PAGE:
Cranial fasciitis is a benign myofibroproliferative lesion of the scalp and underlying bones typically occurring in the pediatric population. Histologically, it is characterized by loose fascicles of stellate cells in a fibromyxoid background, findings similar to those described in the closely related variant nodular fasciitis. Previously characterized as a reactive process, the identification of USP6 translocations in over 90% of nodular fasciitis cases prompted their reclassification as a clonal neoplastic process. Unlike nodular fasciitis, the molecular underpinnings of cranial fasciitis are less clear. While a subset of cranial fasciitis has been associated with Wnt/β-catenin pathway dysregulation, recent case reports suggest that this entity may also harbor USP6 fusions, a finding we sought to further investigate. We identified fifteen archival cases of cranial fasciitis, five females and ten males ranging in age from 3 months to 9 years (median 11 months), composed of formalin-fixed paraffin-embedded and fresh frozen tissues (11 and 4 cases respectively). Samples were evaluated on an RNA-based targeted sequencing panel targeting genes recurrently rearranged in neoplasia, including USP6. Five of fifteen cases (33%) were positive for USP6 rearrangements predicted to result in the fusion of the entire USP6 coding region to the promoter of the 5' partner, (three of which were novel):  two SERPINH1-USP6 (novel) and one each of COL3A1-USP6 (novel), SPARC-USP6, and MYH9-USP6. These results demonstrate the recurrent nature of USP6 rearrangements in cranial fasciitis, and highlight the success of targeted RNA sequencing in identifying known and novel fusion partners. The identification of USP6 promoter-swapping rearrangements is helpful in understanding the underlying biology of cranial fasciitis, and reinforces its biologic relationship to nodular fasciitis. Targeted RNA sequencing is a helpful tool in diagnosing this pseudosarcomatous lesion.
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http://dx.doi.org/10.1038/s41379-019-0422-6DOI Listing
May 2020

A Distinctive Genomic and Immunohistochemical Profile for NOTCH3 and PDGFRB in Myofibroma With Diagnostic and Therapeutic Implications.

Int J Surg Pathol 2020 Apr 29;28(2):128-137. Epub 2019 Sep 29.

Boston Children's Hospital, Boston, MA, USA.

. Myofibromas are rare tumors of pericytic lineage, typically affecting children, and are sometimes aggressive. A subset of sporadic and familial myofibromas have activating variants in . The relationship of myofibroma and PDGFRB to the NOTCH pathway has not yet been described. . Ten myofibroma cases were sequenced with a targeted panel of 447 genes, including copy number variation and selected fusions. Immunohistochemical analysis of total NOTCH3 and activated NOTCH3 was assessed for all 10 myofibroma cases, and a series of histologic mimics (n = 20). . Alterations identified by next-generation sequencing included sequence variants in 8/10 cases (80%), a variant in 1/10 cases (10%), and a variant in 1/10 cases (10%). All 10 cases also showed a pattern of low-amplitude (1.5- to 2-fold) copy number alterations including gains in and . Ten of 10 myofibromas (100%) showed cytoplasmic staining for total NOTCH3 and 9 of 10 cases (90%) showed nuclear staining for activated NOTCH3. Within the control cohort of histologic mimics, 3 of 3 nodular fasciitis cases (100%) were positive for activated and total NOTCH3, and the remaining 17 cases were negative for pan NOTCH3, while 3 of 3 desmoid-type fibromatosis cases (100%) showed patchy weak nuclear staining for activated NOTCH3. . Our findings suggest a common pathway of PDGFRB/NOTCH3 activation in myofibromas, even in cases that lack sequence variants. These results support the pericytic lineage of myofibroma. Identification of the characteristic genomic alterations or immunohistochemical staining pattern may facilitate a difficult pathologic diagnosis, and support the use of targeted treatments.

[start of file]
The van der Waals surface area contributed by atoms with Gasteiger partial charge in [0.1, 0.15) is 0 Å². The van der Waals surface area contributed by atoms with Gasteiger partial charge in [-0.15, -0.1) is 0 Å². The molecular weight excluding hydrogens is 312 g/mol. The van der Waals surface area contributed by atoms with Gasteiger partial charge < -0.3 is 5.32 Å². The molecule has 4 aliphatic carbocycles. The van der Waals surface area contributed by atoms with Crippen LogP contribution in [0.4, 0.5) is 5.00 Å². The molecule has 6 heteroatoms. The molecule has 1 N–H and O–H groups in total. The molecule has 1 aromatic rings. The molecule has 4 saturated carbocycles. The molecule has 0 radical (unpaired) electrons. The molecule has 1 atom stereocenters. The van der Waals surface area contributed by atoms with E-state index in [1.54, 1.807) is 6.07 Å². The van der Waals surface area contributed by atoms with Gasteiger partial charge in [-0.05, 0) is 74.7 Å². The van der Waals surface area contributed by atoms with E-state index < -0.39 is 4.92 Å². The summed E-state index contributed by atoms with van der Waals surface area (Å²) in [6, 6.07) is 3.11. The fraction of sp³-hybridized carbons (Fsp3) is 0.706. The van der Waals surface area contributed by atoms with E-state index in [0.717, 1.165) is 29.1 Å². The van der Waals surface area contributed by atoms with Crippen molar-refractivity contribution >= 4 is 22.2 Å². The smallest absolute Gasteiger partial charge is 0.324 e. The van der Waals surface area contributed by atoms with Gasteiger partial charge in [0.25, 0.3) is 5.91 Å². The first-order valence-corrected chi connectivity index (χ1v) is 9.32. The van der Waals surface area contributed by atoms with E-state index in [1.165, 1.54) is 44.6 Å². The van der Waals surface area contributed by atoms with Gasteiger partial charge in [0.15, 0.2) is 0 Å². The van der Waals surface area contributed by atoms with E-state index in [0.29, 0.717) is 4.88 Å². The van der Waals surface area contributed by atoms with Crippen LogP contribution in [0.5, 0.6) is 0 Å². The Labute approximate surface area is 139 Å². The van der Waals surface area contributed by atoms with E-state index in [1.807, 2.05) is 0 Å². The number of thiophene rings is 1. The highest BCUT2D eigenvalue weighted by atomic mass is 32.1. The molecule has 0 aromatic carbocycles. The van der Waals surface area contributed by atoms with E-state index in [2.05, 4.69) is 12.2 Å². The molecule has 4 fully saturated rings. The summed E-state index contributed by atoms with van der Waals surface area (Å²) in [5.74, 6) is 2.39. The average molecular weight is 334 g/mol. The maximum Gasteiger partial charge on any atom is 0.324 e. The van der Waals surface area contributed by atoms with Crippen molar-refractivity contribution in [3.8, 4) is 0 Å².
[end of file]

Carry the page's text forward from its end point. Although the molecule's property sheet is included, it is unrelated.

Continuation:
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http://dx.doi.org/10.1177/1066896919876703DOI Listing
April 2020

Renal medullary carcinomas depend upon loss and are sensitive to proteasome inhibition.

Elife 2019 03 12;8. Epub 2019 Mar 12.

Broad Institute of Harvard and MIT, Cambridge, United States.

Renal medullary carcinoma (RMC) is a rare and deadly kidney cancer in patients of African descent with sickle cell trait. We have developed faithful patient-derived RMC models and using whole-genome sequencing, we identified loss-of-function intronic fusion events in one allele with concurrent loss of the other allele. Biochemical and functional characterization of these models revealed that RMC requires the loss of for survival. Through integration of RNAi and CRISPR-Cas9 loss-of-function genetic screens and a small-molecule screen, we found that the ubiquitin-proteasome system (UPS) was essential in RMC. Inhibition of the UPS caused a G2/M arrest due to constitutive accumulation of cyclin B1. These observations extend across cancers that harbor loss, which also require expression of the E2 ubiquitin-conjugating enzyme, . Our studies identify a synthetic lethal relationship between -deficient cancers and reliance on the UPS which provides the foundation for a mechanism-informed clinical trial with proteasome inhibitors.
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http://dx.doi.org/10.7554/eLife.44161DOI Listing
http://www.ncbi.nlm.nih.gov/pmc/articles/PMC6436895PMC
March 2019

A somatic activating NRAS variant associated with kaposiform lymphangiomatosis.

Genet Med 2019 07 13;21(7):1517-1524. Epub 2018 Dec 13.